Oral health is a critical component to overall health for all ages, but according to dental and medical experts from UConn Health, vigilance is especially critical for the elderly.
In a review article recently published in the Journal of the American Geriatrics Society, the authors outline the potential complications that can arise from poor oral hygiene in older adults and cite the role of all health care professionals in working to promote good oral hygiene in this population.
“All health care professionals should work to promote good oral hygiene for their older patients,” said Dr. Patrick Coll, professor of family medicine and medicine at the UConn School of Medicine and lead author of the review article. They “should consider an oral examination during an annual wellness visit, especially for those patients who are not receiving regular dental care.”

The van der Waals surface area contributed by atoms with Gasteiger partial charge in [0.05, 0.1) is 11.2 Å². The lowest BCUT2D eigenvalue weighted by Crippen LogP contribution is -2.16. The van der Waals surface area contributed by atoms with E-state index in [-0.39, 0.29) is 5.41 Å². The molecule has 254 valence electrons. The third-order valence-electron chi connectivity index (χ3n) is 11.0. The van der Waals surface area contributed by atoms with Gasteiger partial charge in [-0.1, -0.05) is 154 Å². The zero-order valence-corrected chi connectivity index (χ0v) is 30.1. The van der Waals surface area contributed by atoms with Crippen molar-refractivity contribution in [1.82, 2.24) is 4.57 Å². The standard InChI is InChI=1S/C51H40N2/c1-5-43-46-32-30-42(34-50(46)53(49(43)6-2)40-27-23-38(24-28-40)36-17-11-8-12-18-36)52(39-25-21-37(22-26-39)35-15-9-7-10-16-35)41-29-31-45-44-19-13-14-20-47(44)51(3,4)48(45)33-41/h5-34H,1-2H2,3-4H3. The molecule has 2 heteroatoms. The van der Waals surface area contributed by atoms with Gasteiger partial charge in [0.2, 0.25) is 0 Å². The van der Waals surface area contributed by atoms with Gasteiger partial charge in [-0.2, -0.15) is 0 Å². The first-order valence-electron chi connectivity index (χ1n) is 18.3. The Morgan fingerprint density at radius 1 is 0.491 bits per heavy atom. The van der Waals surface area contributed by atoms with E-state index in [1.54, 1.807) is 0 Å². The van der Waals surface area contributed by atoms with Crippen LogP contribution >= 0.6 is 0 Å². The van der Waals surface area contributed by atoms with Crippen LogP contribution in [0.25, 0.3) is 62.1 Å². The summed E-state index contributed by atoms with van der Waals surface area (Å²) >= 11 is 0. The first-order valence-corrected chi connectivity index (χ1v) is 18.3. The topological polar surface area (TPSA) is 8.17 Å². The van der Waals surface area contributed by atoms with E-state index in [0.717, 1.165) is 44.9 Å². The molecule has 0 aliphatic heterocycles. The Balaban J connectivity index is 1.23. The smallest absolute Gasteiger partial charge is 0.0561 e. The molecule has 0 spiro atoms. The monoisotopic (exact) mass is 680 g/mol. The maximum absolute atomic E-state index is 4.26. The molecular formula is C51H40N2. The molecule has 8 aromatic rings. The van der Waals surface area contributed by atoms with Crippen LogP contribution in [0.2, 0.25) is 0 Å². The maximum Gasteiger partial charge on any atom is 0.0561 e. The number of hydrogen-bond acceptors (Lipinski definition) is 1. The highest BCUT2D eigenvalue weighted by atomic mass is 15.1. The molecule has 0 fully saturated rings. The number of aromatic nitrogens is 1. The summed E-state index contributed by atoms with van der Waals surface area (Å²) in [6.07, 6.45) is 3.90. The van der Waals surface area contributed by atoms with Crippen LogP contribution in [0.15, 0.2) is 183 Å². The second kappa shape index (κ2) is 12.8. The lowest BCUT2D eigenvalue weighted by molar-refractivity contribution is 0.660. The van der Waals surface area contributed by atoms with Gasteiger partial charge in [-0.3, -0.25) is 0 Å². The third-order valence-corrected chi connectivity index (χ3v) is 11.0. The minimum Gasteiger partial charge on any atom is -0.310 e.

The need is evident, say the authors. Data from the National Center for Health Statistics indicates that the prevalence of cavities is more than twice as high in older adults than younger adults. The prevalence of periodontitis—a serious gum infection that damages the soft tissue and destroys the bone that supports your teeth—also increases with age. As many as 64% of older adults in the U.S. have periodontitis.
Periodontitis is associated with a variety of medical conditions including cardiovascular disease and diabetes. Patients with replacement heart valves and prosthetic joints should be particularly careful regarding their oral hygiene, according to the authors.
It is well recognized that manipulation of teeth and their support structures can result in bacteria present in the oral cavity being released into the bloodstream, which may lead to infections in parts of the body far removed from the oral cavity, they write.
“Even tooth brushing for those who have poor oral hygiene can cause bacteria to be released into the bloodstream and these bacteria can potentially cause joint infections and heart valve infections,” says Coll.